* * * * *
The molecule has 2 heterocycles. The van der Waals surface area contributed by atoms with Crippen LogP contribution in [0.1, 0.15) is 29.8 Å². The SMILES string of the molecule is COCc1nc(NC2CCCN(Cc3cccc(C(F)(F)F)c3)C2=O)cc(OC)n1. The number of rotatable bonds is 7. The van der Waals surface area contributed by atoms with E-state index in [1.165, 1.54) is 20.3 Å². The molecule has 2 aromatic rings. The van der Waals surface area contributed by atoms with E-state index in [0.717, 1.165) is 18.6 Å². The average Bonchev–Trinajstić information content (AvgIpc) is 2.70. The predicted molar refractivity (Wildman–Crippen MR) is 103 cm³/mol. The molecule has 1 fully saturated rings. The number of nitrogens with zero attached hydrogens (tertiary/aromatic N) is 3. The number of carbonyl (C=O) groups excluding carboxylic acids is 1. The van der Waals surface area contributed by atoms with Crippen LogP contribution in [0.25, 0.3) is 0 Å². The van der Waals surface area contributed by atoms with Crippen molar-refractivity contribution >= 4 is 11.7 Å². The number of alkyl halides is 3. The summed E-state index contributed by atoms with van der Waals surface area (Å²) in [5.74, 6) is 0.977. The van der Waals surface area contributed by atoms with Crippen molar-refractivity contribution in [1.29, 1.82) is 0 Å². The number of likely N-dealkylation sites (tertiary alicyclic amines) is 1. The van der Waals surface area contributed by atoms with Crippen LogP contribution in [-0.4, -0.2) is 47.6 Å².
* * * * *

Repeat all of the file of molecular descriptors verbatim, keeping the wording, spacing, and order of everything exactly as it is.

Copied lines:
The molecule has 2 heterocycles. The van der Waals surface area contributed by atoms with Crippen LogP contribution in [0.1, 0.15) is 29.8 Å². The SMILES string of the molecule is COCc1nc(NC2CCCN(Cc3cccc(C(F)(F)F)c3)C2=O)cc(OC)n1. The number of rotatable bonds is 7. The van der Waals surface area contributed by atoms with E-state index in [1.165, 1.54) is 20.3 Å². The molecule has 2 aromatic rings. The van der Waals surface area contributed by atoms with E-state index in [0.717, 1.165) is 18.6 Å². The average Bonchev–Trinajstić information content (AvgIpc) is 2.70. The predicted molar refractivity (Wildman–Crippen MR) is 103 cm³/mol. The molecule has 1 fully saturated rings. The number of nitrogens with zero attached hydrogens (tertiary/aromatic N) is 3. The number of carbonyl (C=O) groups excluding carboxylic acids is 1. The van der Waals surface area contributed by atoms with Crippen LogP contribution in [0.25, 0.3) is 0 Å². The van der Waals surface area contributed by atoms with Crippen molar-refractivity contribution >= 4 is 11.7 Å². The number of alkyl halides is 3. The summed E-state index contributed by atoms with van der Waals surface area (Å²) in [5.74, 6) is 0.977. The van der Waals surface area contributed by atoms with Crippen molar-refractivity contribution in [1.29, 1.82) is 0 Å². The number of likely N-dealkylation sites (tertiary alicyclic amines) is 1. The van der Waals surface area contributed by atoms with Crippen LogP contribution in [-0.4, -0.2) is 47.6 Å².